Lessons from Developing Countries
Chapter 2: The Political Economy of Democracies: A Review of the Literature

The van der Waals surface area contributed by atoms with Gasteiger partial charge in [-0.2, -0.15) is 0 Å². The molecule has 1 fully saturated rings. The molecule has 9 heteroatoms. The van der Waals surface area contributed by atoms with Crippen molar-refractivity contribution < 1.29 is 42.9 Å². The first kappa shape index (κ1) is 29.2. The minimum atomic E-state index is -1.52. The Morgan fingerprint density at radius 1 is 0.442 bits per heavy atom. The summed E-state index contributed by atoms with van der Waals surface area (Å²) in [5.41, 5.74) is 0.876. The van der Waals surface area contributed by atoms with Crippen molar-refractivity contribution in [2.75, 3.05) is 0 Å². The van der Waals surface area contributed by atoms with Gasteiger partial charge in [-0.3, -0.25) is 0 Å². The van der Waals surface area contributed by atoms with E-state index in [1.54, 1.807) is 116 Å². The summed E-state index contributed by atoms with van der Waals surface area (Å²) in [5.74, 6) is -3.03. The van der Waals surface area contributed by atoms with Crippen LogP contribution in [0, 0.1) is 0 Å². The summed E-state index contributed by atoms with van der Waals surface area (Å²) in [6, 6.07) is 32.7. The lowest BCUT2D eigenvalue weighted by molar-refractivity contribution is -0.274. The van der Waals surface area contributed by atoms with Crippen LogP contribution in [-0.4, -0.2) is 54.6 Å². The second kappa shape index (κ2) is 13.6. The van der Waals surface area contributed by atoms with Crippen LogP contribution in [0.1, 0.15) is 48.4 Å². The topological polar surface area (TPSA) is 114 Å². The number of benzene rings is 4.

The existing political economy literature on democracies deals with two important questions: (i) what are the socio-economic determinants of democracy, if any? (ii) does democracy affect public policies, mainly in terms of growth and redistribution? In this chapter we provide a short review of the current theoretical and empirical findings on these issues within the political economy literature. In the first section we focus on the socio-economic conditions that could favour the foundation and consolidation of a democratic system,1 following the analysis of the structural approach as well as the strategic approach to the political change. Then, in the second section we consider the two-way relation between democracy and growth. Finally, in the third section we deal with the impact of democracy on redistributive public policies with a specific focus on taxation. 2.1 DEMOCRACY AND ITS DETERMINANTS Following Acemoglu and Robinson’s (2006) theory, democracy is a situation of political equality,2 implying a transfer of the de jure political power from the elites (the rich) to the citizens (the poor). Starting from a non-democracy, in which the elites have de jure political power, a revolutionary threat by the citizens, who have the de facto political power3, could lead to repression, which will be really attractive only in particular cases, mainly if it is neither too risky nor too costly for the elites.4 In all other cases, the threat will wring promises by the elites to future pro-citizen policies. To make these concessions credible, a formal transfer of the de...
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